DC-based artist Jonathan Monaghan presents an immersive multi-media installation for the Phillips’s Intersections contemporary art series
WASHINGTON, DC — The Phillips Collection presents Move the Way You Want by Jonathan Monaghan, the latest project in the museum’s ongoing Intersections contemporary art series, on view from September 22 to December 31, 2022. The multipart, site-specific installation and video projection will entirely transform the architectural environment of the historic Phillips House. Drawing on a wide range of sources including historical artworks, ancient mythology, science fiction, videogames, and virtual reality, Monaghan’s work points to the living anxieties of contemporary culture where consumerism and technology co-depend, and utopia and dystopia co-exist.
Occupying the former Dining Room in the Phillips House, Monaghan’s digitally created imagery on adhesive canvas covers all walls, turning the gallery into a trompe-l’œil architectural environment that overlays elements of Gothic and Baroque archways with contemporary beachscape scenes littered with bike shares, abandoned scooters, and Pelotons. In addition, looping seamlessly a large video projection of a mythical horse walking on the beach sets the space in motion.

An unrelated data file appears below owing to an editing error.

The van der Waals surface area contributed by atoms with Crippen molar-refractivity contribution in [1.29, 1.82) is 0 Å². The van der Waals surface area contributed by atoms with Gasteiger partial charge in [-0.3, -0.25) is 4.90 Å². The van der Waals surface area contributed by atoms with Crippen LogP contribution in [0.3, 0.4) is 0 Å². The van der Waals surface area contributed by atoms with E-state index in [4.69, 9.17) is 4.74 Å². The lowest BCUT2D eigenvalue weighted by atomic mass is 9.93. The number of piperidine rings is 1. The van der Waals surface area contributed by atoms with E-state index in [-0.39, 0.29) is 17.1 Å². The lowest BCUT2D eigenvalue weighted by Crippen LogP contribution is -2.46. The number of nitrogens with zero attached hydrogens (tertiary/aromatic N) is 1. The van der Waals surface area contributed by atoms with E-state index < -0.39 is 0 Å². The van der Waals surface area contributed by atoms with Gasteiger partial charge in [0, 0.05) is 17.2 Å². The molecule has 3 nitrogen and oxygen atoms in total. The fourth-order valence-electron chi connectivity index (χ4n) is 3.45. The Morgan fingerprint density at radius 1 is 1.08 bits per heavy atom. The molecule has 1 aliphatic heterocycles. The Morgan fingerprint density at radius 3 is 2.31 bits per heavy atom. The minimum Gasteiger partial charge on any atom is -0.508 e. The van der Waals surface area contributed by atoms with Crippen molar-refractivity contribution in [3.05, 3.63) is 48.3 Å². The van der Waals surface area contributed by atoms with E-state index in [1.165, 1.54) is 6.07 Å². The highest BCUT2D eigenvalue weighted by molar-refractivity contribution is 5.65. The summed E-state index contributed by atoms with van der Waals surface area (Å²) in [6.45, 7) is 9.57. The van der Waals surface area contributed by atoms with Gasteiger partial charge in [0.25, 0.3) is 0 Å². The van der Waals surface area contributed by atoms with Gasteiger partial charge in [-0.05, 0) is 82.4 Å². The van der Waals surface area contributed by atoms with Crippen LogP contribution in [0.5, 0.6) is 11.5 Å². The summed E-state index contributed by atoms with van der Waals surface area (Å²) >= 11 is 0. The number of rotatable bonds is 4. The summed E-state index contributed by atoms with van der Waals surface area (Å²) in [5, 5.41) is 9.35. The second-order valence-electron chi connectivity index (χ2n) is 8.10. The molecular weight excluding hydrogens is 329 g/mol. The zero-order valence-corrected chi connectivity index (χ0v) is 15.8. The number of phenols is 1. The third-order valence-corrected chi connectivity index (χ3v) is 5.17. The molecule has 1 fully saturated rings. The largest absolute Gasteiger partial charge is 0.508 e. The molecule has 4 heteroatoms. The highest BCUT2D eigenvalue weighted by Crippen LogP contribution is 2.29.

Entitled Move the Way you Want, the installation moves viewers between the past, present, and future. Ancient mythology where horses are symbols of majesty, freedom, and beauty collide with today’s hi-tech culture where scooters and electric bikes are devices of our urban, shared economy.
Vesela Sretenović, Director of Contemporary Art Initiatives and Academic Affairs notes, “Monaghan’s work confronts viewers with an illusionistic yet dehumanized world in which past and present merge into a surrealist dreamscape filled with opulent architectural décor and familiar mass-produced items of today. At once fanciful and bleak, it portrays our consumerist culture in which technology takes over ecology.”
Monaghan’s work will also be displayed alongside paintings from the Phillips’s permanent collection, namely Giorgio de Chirico’s Horse (1928) and Théodore Géricault’s Two Horses (1808–09). The installation therefore presents a double “intersection” between the Phillips’s historic architecture and the artist’s digital rendering, and between 19th-century genre painting and new computer-generated animation.
As the artist explains, “I grew up in Rockaway Beach, Queens, where the concrete jungle of New York City meets the vast natural expanse of the Atlantic Ocean. When I was asked to participate in Intersections and create a new work in dialogue with work(s) from the permanent collection, I was immediately drawn to De Chirico and Géricault’s paintings of horses on the beach. Coastal imagery is important to me personally but also because in my view the beach acts as an ideal backdrop for addressing environmental issues and our fraught relationship with the natural world.”
“We are pleased to present Monaghan’s project as part of our Intersections series. Not only does it uniquely engage with the Phillips’s architecture and collection, but it also offers a critical reflection on the digital age and technological landscape of which we are all a part,” says Vradenburg Director and CEO Dorothy Kosinski.